At Last the Cubs Have the Runs, Rizzo is the HBP King, Davis is a Stud Prospect, and Other Bullets

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At Last the Cubs Have the Runs, Rizzo is the HBP King, Davis is a Stud Prospect, and Other Bullets

Chicago Cubs

Ah, the Tuesday ritual: go to heated pilates, work harder than I will all week, sweat-soak every garment I have, and then sit in it while I write up the Bullets. SEXY BLOGGER PROBLEMS!

  • It had been a very long time since we got to see the Cubs score some runs, so we might as well enjoy the five they plated in the 7th inning yesterday:

  • Of the Cubs’ 24-inning scoreless streak, I was glad to see Joe Maddon admit one of those human things that we all know HAS to be true, but that few want to talk about (Cubs.com): “When you run into those zero things, man, it’s like an extra-inning game where you can’t score. It just gets in your head a bit.” Exactly! We know that some guys DO start to press in SOME situations, and wind up performing like a lesser version of themselves. It is a broadly applicable concept, too, and it just seems like no one wants to admit that it’s true. Behind the scenes, here’s hoping the Cubs continue to work aggressively on their mental skills program.
  • Also, even if that Schwarber bouncer doesn’t hit the base, the Mariners get, at most, one out on the play, and the Cubs score a second run. Put the ball in play! Good things happen even when the other team makes an out!
  • It was a big day for Anthony Rizzo, not only because his base hit got the Cubs off the schneid, but also because he became the franchise’s new HBP king with 143 bruises:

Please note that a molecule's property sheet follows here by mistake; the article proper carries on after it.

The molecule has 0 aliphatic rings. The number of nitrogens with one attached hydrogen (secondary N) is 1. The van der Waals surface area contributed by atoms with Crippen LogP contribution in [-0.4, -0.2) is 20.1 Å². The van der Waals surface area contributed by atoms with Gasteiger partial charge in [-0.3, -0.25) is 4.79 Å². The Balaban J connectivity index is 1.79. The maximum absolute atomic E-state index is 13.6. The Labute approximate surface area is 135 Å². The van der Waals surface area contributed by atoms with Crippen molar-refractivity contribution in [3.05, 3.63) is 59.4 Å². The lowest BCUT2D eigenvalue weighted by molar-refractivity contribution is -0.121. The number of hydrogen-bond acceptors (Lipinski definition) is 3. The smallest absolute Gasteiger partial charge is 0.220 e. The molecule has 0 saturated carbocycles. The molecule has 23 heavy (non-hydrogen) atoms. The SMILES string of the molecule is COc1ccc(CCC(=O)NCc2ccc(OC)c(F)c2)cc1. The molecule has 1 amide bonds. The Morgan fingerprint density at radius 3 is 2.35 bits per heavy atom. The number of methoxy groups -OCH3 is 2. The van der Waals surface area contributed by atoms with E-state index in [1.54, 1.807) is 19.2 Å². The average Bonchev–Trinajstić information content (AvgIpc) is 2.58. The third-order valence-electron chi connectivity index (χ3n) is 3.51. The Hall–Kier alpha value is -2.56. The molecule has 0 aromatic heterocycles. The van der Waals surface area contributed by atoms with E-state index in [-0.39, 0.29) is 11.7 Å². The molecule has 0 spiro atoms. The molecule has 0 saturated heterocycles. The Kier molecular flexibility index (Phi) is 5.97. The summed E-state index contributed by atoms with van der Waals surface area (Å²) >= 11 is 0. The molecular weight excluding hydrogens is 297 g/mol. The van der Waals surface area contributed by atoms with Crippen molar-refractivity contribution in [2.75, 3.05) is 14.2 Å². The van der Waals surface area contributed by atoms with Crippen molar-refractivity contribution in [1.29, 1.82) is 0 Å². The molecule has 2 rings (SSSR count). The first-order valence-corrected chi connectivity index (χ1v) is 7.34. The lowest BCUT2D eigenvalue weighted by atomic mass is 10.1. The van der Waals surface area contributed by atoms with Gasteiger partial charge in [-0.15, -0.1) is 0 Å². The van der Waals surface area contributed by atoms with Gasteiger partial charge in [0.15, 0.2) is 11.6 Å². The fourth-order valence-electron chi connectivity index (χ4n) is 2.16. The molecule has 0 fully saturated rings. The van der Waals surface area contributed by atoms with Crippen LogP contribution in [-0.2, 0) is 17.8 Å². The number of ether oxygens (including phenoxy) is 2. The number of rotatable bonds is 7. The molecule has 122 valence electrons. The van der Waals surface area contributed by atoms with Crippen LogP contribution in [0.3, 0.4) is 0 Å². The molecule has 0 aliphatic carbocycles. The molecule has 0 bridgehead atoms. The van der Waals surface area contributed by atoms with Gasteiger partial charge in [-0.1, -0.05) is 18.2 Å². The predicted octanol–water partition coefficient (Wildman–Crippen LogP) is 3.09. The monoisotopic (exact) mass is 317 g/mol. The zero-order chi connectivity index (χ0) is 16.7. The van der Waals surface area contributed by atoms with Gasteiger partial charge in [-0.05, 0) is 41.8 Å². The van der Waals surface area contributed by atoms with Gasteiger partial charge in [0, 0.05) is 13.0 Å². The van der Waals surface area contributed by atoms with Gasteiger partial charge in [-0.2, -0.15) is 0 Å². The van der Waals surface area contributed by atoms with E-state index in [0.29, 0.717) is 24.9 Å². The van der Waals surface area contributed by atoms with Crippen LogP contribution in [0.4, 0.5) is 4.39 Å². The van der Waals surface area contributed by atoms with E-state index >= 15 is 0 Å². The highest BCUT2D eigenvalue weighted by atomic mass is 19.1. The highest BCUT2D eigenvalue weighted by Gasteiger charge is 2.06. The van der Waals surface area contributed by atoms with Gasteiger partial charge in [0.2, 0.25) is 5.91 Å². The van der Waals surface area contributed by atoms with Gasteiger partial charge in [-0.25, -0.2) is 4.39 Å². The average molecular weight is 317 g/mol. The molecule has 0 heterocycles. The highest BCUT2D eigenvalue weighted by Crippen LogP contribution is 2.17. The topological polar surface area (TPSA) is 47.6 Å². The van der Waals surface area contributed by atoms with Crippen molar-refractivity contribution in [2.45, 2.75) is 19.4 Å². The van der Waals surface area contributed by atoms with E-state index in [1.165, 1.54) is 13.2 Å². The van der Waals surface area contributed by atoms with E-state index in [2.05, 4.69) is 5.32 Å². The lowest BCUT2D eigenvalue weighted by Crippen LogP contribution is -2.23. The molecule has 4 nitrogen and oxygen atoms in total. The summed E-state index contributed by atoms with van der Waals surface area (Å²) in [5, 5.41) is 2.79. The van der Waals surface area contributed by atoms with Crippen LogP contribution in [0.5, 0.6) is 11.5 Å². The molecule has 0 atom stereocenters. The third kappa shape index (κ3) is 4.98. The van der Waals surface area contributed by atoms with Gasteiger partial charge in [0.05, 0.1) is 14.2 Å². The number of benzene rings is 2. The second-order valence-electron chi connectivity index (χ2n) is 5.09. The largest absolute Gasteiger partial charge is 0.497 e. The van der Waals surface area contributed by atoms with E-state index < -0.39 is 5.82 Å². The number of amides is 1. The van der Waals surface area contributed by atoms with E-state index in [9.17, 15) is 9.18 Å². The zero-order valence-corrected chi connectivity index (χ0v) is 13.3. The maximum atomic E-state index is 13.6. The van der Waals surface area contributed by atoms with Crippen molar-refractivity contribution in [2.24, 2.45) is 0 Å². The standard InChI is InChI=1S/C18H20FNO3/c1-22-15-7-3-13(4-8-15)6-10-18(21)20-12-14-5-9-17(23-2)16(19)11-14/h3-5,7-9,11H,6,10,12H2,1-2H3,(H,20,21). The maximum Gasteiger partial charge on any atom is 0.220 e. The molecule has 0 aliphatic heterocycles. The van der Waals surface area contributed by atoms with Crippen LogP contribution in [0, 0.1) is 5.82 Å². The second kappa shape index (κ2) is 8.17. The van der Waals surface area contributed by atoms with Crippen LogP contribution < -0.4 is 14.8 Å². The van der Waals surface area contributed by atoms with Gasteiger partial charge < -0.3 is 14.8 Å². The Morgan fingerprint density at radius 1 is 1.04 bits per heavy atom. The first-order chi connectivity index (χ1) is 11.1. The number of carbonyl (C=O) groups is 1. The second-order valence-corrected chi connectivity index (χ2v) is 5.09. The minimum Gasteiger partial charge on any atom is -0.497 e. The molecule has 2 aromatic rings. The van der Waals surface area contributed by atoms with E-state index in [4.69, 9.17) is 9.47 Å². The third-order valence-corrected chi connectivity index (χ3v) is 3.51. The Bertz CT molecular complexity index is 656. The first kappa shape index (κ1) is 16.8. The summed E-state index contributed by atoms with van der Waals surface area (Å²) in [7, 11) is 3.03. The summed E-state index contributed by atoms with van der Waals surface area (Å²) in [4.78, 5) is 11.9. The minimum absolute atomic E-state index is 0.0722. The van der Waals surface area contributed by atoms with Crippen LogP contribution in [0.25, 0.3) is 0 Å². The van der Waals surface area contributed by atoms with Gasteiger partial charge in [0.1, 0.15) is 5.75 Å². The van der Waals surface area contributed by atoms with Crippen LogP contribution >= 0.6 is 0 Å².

• He’s also a great leadoff hitter and a stellar reliever:

  • Relatedly, Rizzo’s current .408 OBP is solidly the best of his career.
(Photo by Quinn Harris/Getty Images)
  • Gaming gear, scooters, fancy tea, and more are your Deals of the Day at Amazon today.
  • Man, I missed Brennen Davis while he was out with a broken finger:

  • No issue in his return, and Davis finishes his first full pro season (as a high school draftee playing full-season ball in his first full year) with a .305/.381/.525 slash line over 204 plate appearances. That’s good for 160 wRC+ in the Midwest League, where, again, he was playing much younger and with much less pro experience than his competition. There’s a reason Bryan made him the top prospect on our recently-updated rankings (even if I, personally, might still have Miguel Amaya on top). The kid doesn’t even turn 20 until November!

  • Absurd:

  • And every single one of them made remarkable and fundamental improvements far beyond the surface level as soon as they joined the Astros. And only Cole was younger than 32. They have the most incredible secret sauce in the league, are cheating, or both. Either way, POACH!
  • In the Bears’ world, I’m gonna give this one a duh (while making angry eyes at Cody Parkey):



Author: Brett Taylor

Brett Taylor is the Editor and Lead Cubs Writer at Bleacher Nation, and you can find him on Twitter at @BleacherNation and @Brett_A_Taylor.